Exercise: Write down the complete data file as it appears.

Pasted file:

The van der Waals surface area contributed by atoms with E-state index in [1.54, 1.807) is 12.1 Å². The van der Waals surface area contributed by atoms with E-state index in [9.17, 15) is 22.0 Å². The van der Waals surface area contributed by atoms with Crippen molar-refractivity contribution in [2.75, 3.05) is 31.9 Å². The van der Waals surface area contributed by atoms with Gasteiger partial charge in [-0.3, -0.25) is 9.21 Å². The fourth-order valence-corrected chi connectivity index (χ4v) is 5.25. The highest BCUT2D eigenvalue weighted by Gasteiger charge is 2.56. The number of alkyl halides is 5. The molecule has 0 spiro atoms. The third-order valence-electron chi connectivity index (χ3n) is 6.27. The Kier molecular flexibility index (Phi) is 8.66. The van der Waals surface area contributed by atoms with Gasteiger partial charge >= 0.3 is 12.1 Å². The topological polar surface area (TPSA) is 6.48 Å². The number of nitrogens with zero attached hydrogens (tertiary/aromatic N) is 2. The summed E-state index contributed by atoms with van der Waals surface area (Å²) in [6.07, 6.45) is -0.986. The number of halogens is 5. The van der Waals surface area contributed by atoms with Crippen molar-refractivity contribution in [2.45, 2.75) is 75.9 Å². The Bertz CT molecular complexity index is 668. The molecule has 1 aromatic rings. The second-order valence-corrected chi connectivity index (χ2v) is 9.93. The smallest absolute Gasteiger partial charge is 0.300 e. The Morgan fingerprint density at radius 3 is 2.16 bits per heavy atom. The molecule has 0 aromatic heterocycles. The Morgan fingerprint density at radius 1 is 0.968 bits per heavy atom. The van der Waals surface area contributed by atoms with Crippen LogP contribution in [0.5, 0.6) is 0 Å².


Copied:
The van der Waals surface area contributed by atoms with E-state index in [1.54, 1.807) is 12.1 Å². The van der Waals surface area contributed by atoms with E-state index in [9.17, 15) is 22.0 Å². The van der Waals surface area contributed by atoms with Crippen molar-refractivity contribution in [2.75, 3.05) is 31.9 Å². The van der Waals surface area contributed by atoms with Gasteiger partial charge in [-0.3, -0.25) is 9.21 Å². The fourth-order valence-corrected chi connectivity index (χ4v) is 5.25. The highest BCUT2D eigenvalue weighted by Gasteiger charge is 2.56. The number of alkyl halides is 5. The molecule has 0 spiro atoms. The third-order valence-electron chi connectivity index (χ3n) is 6.27. The Kier molecular flexibility index (Phi) is 8.66. The van der Waals surface area contributed by atoms with Gasteiger partial charge >= 0.3 is 12.1 Å². The topological polar surface area (TPSA) is 6.48 Å². The number of nitrogens with zero attached hydrogens (tertiary/aromatic N) is 2. The summed E-state index contributed by atoms with van der Waals surface area (Å²) in [6.07, 6.45) is -0.986. The number of halogens is 5. The van der Waals surface area contributed by atoms with Crippen molar-refractivity contribution in [2.45, 2.75) is 75.9 Å². The Bertz CT molecular complexity index is 668. The molecule has 1 aromatic rings. The second-order valence-corrected chi connectivity index (χ2v) is 9.93. The smallest absolute Gasteiger partial charge is 0.300 e. The Morgan fingerprint density at radius 3 is 2.16 bits per heavy atom. The molecule has 0 aromatic heterocycles. The Morgan fingerprint density at radius 1 is 0.968 bits per heavy atom. The van der Waals surface area contributed by atoms with Crippen LogP contribution in [0.5, 0.6) is 0 Å².